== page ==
I crossed over and continued on up the next hill, Mount Roderick.  After nearly 0.7 miles and 250 feet of climb I came to a small dirt track that my crossing sheet listed as Cortland Two Road.  I quickly crossed over and continued my climb.  Another 0.7 miles and 250 feet brought me to the top of Mount Roderick.

Grave site marker on Mt Roderick
Grave site marker on Mt Roderick

A short distance later I came to a small clearing with a large wooden cross staked in the ground. Sunlight shone brightly down around the clearing and the cross.  Engraved on the horizontal beam of the cross was “1795 SIMEON 1867 . 1795 RUBY ALLEN 1877” and on the vertical “LIDELL”.

I wondered about the cross and who was caring for it.  The area had been cleared of brush and the cross looked fairly new.  I was standing in the middle of the woods with no road, not even a dirt track, in sight.

I left the clearing and the cross behind and continued on.  A little over a mile later I arrived, once again, at Cortland Two Road.  The trail joined the little dirt track on a corner and continued to follow it straight ahead.  I was able to move along quickly as it descended down Mount Roderick.

After a little over a mile I had descended nearly 550 feet.  The trail turned sharply to my right leaving the road behind.  I moved quickly through the woods, the sun shining brightly down through the trees and old leaves crunching under my boots.  The sun warmed the air around me as birds flitted from tree to tree and squirrels and chipmunks scurried around on the ground.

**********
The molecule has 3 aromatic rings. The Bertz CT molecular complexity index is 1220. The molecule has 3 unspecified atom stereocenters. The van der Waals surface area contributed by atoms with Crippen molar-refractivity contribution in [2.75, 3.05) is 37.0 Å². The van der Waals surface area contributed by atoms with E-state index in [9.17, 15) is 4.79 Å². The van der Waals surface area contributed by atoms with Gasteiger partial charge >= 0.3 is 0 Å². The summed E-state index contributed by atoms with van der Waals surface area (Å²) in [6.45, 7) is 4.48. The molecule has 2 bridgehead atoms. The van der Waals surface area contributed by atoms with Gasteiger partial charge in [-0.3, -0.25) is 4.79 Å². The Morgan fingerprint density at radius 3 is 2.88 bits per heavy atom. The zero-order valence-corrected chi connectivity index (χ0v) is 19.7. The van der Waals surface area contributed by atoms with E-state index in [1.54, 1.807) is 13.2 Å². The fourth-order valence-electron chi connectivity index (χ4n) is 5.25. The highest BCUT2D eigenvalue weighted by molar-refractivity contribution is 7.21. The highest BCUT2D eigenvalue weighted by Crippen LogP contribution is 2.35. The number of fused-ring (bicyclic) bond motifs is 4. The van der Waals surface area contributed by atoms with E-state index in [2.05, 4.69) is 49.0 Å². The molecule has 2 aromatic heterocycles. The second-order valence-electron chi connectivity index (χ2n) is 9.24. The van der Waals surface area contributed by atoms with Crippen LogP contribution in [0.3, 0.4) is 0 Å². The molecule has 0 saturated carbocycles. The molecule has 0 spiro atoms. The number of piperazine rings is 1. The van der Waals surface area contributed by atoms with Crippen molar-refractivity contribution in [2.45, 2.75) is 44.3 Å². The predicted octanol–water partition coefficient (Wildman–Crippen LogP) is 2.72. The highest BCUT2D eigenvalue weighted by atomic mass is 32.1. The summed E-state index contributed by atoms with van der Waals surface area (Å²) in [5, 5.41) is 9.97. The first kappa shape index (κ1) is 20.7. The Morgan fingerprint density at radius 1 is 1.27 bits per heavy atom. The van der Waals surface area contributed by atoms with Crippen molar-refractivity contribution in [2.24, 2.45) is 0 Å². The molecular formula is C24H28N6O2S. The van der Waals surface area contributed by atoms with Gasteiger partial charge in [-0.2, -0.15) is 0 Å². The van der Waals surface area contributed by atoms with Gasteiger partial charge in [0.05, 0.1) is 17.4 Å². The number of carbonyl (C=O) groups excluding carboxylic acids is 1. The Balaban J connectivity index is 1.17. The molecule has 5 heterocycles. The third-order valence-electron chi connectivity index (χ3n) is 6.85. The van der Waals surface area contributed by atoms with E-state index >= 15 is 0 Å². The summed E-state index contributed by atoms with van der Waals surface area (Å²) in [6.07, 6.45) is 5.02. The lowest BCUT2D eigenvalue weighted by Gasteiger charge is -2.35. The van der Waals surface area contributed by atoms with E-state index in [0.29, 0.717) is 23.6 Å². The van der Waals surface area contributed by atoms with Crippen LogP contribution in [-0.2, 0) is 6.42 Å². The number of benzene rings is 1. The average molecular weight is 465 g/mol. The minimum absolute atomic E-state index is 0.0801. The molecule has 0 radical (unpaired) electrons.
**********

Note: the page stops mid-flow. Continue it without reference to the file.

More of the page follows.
Small pond and wild flowers
Small pond and wild flowers

The trail continued its descent, but at a much more gradual pace.  Finally the trail turned to my left and crossed over a small dam on Cheningo Creek.  A small pool of water sat placidly to the right of the trail.  Wild flowers bordered the pool.  I stopped to take a picture before continuing across.

I left the small pool behind and a short distance later I came to a small dirt track.  The dirt track led me to Taylor Valley Road, a paved road with a double-yellow stripe down the middle.  A grassy area with a small kiosk sat at the corner of the dirt track and the road, while tall evergreens towered over the other side.

Across the road a small drive cut through the towering evergreens.  Just beyond a clearing with a single small pavilion sat, the sun shining brightly down.  I had arrived at Cheningo Day-Use area and my turn-around; it was not what I had been expecting. I had expected to see a larger area with several pavilions, charcoal grills, and maybe even a playground.